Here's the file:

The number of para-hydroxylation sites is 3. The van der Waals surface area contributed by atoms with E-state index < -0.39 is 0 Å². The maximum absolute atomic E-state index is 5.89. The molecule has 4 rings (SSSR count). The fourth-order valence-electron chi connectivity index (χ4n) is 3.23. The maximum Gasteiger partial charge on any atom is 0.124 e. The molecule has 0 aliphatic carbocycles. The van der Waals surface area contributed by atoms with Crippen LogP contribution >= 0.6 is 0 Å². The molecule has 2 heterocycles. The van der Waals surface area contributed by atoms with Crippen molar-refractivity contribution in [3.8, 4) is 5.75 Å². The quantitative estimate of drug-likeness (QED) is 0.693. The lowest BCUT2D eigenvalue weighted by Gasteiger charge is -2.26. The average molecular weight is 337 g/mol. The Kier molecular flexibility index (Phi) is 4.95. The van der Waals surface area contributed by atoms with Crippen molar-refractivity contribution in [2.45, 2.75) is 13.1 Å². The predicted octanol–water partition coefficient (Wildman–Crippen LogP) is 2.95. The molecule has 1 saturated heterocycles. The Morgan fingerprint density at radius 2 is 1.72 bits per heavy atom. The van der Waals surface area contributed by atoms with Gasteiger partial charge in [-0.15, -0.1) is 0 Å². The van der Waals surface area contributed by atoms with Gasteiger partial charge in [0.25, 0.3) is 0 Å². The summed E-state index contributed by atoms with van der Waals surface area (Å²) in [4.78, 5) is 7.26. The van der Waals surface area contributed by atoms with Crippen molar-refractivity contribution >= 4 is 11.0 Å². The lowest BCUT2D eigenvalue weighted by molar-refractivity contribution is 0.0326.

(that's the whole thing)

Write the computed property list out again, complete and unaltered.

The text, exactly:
The number of para-hydroxylation sites is 3. The van der Waals surface area contributed by atoms with E-state index < -0.39 is 0 Å². The maximum absolute atomic E-state index is 5.89. The molecule has 4 rings (SSSR count). The fourth-order valence-electron chi connectivity index (χ4n) is 3.23. The maximum Gasteiger partial charge on any atom is 0.124 e. The molecule has 0 aliphatic carbocycles. The van der Waals surface area contributed by atoms with Crippen LogP contribution >= 0.6 is 0 Å². The molecule has 2 heterocycles. The van der Waals surface area contributed by atoms with Crippen molar-refractivity contribution in [3.8, 4) is 5.75 Å². The quantitative estimate of drug-likeness (QED) is 0.693. The lowest BCUT2D eigenvalue weighted by Gasteiger charge is -2.26. The average molecular weight is 337 g/mol. The Kier molecular flexibility index (Phi) is 4.95. The van der Waals surface area contributed by atoms with Crippen molar-refractivity contribution in [2.45, 2.75) is 13.1 Å². The predicted octanol–water partition coefficient (Wildman–Crippen LogP) is 2.95. The molecule has 1 saturated heterocycles. The Morgan fingerprint density at radius 2 is 1.72 bits per heavy atom. The van der Waals surface area contributed by atoms with Gasteiger partial charge in [-0.15, -0.1) is 0 Å². The van der Waals surface area contributed by atoms with Gasteiger partial charge in [0.25, 0.3) is 0 Å². The summed E-state index contributed by atoms with van der Waals surface area (Å²) in [4.78, 5) is 7.26. The van der Waals surface area contributed by atoms with Crippen molar-refractivity contribution >= 4 is 11.0 Å². The lowest BCUT2D eigenvalue weighted by molar-refractivity contribution is 0.0326.